SUSUMU KOYAMA CHOCOLOGY 2017 | es koyama OFFICIAL WEBSITE

SALON DU CHOCOLAT 2017
es koyama SALON DU CHOCOLAT 2017 entry chocolat
SUSUMU KOYAMA CHOCOLOGY 2017

HARU --Rouge et vert--

HARU --Rouge et vert--

The flavor of fresh “fukinoto” (butterbur sprout) harvested before blooming and the mildly sweet-sour taste of strawberries are mixed into two-layer ganache. The product allows those who eat it to enjoy the mixture of flavors of materials harvested in spring. While the “Fukinoto” chocolate product that was submitted for the 2012 contest had bitter taste, in producing HARU -- Rouge et vert --, Koyama paid close attention to harmony between the mildly sweet-sour taste of strawberries and the natural flavor of fresh fukinoto harvested on the outskirts of Sanda, Hyogo Prefecture.

Arbre des Dieux --Lindera--

Arbre des Dieux --Lindera--

Arbre des Dieux -- Lindera is a chocolate product that has the elegant flavor of Lindera umbellata known as a “divine tree.” Koyama achieved his long-cherished goal of producing chocolate products containing the flavor of Lindera umbellata by infusing the tree’s branches and leaves taken during the time of a new moon in fresh cream and mixing oil extracted from the tree into the product.

YUZU --Touche de chaleur avec piment d'Espelette--

YUZU --Touche de chaleur avec piment d'Espelette--

YUZU -- Touche de chaleur avec piment d'Espelette -- is a “yuzu” (Japanese citrus)-based praline whose splendid flavor is impressive. Those who try the praline will gradually feel the flavor of spicy Espelette pepper as well as the sour taste and flavor of yuzu for a while after eating it. They will then feel the mild flavor of Almond Praline, Italy. By peeling the surface skin of yuzu that is as thin as 0.1 millimeter and processing it into powder, Koyama succeeded in creating such a highly unique chocolate praline.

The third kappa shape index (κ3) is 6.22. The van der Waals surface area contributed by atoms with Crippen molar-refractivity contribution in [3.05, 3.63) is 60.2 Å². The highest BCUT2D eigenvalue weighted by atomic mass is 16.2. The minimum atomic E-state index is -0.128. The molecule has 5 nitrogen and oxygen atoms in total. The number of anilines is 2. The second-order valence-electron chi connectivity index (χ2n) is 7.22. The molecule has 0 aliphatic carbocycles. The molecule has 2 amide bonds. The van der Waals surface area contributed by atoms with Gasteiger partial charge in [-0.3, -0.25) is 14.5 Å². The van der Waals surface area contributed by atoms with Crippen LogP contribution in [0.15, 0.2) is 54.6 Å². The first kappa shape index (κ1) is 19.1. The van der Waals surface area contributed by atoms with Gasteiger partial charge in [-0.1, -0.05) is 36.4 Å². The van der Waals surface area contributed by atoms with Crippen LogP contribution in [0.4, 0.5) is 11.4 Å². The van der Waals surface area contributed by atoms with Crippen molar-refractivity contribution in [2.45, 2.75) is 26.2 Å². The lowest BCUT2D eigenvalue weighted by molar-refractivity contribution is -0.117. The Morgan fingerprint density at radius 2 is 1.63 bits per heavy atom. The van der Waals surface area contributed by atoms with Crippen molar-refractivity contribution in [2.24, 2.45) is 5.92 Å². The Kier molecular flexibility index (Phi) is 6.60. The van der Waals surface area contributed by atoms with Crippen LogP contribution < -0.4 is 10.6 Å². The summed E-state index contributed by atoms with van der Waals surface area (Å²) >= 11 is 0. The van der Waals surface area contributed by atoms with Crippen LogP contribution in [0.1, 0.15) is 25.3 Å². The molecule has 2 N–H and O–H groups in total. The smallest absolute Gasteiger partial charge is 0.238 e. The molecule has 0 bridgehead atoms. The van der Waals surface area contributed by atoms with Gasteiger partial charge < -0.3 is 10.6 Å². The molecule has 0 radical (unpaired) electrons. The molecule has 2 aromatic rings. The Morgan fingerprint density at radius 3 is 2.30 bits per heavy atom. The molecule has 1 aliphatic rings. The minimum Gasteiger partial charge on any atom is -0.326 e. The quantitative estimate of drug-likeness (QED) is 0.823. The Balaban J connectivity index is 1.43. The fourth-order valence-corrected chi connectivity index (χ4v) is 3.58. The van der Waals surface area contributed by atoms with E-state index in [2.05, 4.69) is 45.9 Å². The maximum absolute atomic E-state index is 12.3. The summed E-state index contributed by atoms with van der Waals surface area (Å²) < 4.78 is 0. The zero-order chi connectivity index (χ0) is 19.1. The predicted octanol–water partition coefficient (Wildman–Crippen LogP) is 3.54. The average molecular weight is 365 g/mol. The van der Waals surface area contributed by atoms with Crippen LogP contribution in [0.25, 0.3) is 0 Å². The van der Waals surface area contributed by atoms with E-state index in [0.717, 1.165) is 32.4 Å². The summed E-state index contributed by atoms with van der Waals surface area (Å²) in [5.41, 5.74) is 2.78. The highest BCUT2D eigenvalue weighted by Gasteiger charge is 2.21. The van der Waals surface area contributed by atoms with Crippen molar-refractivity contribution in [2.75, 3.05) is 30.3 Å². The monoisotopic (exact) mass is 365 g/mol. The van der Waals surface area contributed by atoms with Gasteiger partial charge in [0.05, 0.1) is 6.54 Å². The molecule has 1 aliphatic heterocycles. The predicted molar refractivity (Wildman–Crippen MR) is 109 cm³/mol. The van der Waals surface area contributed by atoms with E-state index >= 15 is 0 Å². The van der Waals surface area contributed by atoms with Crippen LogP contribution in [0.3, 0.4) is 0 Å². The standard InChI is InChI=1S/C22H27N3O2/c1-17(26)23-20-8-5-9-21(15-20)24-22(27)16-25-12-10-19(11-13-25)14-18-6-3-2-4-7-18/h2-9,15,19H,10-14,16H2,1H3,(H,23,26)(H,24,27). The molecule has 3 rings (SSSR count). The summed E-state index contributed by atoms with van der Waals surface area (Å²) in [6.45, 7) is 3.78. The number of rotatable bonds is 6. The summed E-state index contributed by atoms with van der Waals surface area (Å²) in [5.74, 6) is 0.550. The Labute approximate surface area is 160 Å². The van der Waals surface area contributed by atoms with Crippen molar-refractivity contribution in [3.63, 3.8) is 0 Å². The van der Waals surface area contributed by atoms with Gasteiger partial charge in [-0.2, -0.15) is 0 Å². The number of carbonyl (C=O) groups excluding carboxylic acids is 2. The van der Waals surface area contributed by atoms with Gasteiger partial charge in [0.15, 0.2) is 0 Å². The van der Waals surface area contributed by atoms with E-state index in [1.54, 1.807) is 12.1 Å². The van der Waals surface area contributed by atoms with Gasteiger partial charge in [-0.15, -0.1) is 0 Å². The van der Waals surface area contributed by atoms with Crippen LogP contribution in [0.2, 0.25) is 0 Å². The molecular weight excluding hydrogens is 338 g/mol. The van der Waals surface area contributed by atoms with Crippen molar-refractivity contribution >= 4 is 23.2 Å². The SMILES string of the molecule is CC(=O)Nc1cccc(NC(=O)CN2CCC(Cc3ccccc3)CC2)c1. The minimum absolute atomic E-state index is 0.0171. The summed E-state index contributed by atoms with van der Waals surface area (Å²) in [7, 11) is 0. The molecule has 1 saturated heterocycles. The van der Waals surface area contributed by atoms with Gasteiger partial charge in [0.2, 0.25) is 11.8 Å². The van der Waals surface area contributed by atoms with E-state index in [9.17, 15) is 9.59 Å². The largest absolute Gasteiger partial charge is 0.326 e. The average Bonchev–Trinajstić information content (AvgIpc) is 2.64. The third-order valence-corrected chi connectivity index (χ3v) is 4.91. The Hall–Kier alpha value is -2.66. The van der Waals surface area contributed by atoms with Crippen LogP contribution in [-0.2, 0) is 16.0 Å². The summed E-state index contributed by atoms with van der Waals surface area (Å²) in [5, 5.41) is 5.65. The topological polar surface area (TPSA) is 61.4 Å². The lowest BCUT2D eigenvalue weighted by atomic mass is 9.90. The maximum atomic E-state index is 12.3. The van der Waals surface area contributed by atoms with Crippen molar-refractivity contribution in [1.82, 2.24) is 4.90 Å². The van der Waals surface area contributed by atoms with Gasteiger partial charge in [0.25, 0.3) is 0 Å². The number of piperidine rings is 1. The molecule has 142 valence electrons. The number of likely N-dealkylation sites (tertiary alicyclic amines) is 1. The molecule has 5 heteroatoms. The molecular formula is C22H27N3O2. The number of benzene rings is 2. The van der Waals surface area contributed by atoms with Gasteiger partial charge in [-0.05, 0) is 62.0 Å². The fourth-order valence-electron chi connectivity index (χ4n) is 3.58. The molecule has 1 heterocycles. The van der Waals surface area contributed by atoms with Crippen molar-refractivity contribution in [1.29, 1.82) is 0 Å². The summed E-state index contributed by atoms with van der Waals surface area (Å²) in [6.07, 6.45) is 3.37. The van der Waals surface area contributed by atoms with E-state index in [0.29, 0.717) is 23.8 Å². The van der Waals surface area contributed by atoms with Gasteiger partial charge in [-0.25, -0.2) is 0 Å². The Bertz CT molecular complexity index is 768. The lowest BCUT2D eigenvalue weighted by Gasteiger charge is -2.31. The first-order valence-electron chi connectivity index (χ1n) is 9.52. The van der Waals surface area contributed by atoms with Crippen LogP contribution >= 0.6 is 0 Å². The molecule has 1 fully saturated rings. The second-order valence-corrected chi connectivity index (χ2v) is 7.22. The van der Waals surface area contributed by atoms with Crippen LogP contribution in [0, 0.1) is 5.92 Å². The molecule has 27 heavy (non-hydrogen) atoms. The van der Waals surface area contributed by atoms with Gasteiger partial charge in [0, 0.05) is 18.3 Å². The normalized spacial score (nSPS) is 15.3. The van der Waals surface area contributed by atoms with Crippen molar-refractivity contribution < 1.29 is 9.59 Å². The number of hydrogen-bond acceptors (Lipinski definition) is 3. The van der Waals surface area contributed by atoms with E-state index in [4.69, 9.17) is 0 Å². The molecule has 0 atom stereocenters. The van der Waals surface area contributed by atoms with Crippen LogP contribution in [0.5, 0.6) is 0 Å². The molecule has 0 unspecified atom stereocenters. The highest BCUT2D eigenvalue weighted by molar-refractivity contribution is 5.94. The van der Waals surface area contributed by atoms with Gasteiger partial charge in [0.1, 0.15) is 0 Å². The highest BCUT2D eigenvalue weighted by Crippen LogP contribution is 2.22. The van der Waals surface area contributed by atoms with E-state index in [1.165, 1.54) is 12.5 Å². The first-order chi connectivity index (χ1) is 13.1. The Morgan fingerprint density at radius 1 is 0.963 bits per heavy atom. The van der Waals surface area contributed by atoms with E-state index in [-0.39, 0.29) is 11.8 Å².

San Martin --Voyage sans fin en quête du cacao--

San Martin --Voyage sans fin en quête du cacao--

Nara-zuke are a kind of Japanese pickled daikon radish, usually having a sharp tang, of which the mirin-zuke type originating in Kyoto has a smoother, more rounded flavor. To this wonderful food, arising from processes of fermentation and maturation, I applied the Japanese cutting-edge technique of “instantaneous high-temperature, high-pressure pressing,” in which ingredients are pressed for one to three seconds at temperatures of over 200 degrees Celsius, transforming them into flake form. The main ingredients are homemade praline made with Piedmont hazelnuts, retaining their original crunchy texture, and Costa Rican single-origin 40% cacao au lait, which are given hidden, exotic taste dimensions by mixing with freeze-dried mango, made especially for the occasion, and a thin layer under the coating on the top and bottom of chocolate made by mixing fermented cacao with passion-fruit puree and then fermenting a second time. The tartness gives delicacy to the full, three-dimensional flavor balance.
The décor conveys an image of a daikon radish plucked from the earth and melting into chocolate.

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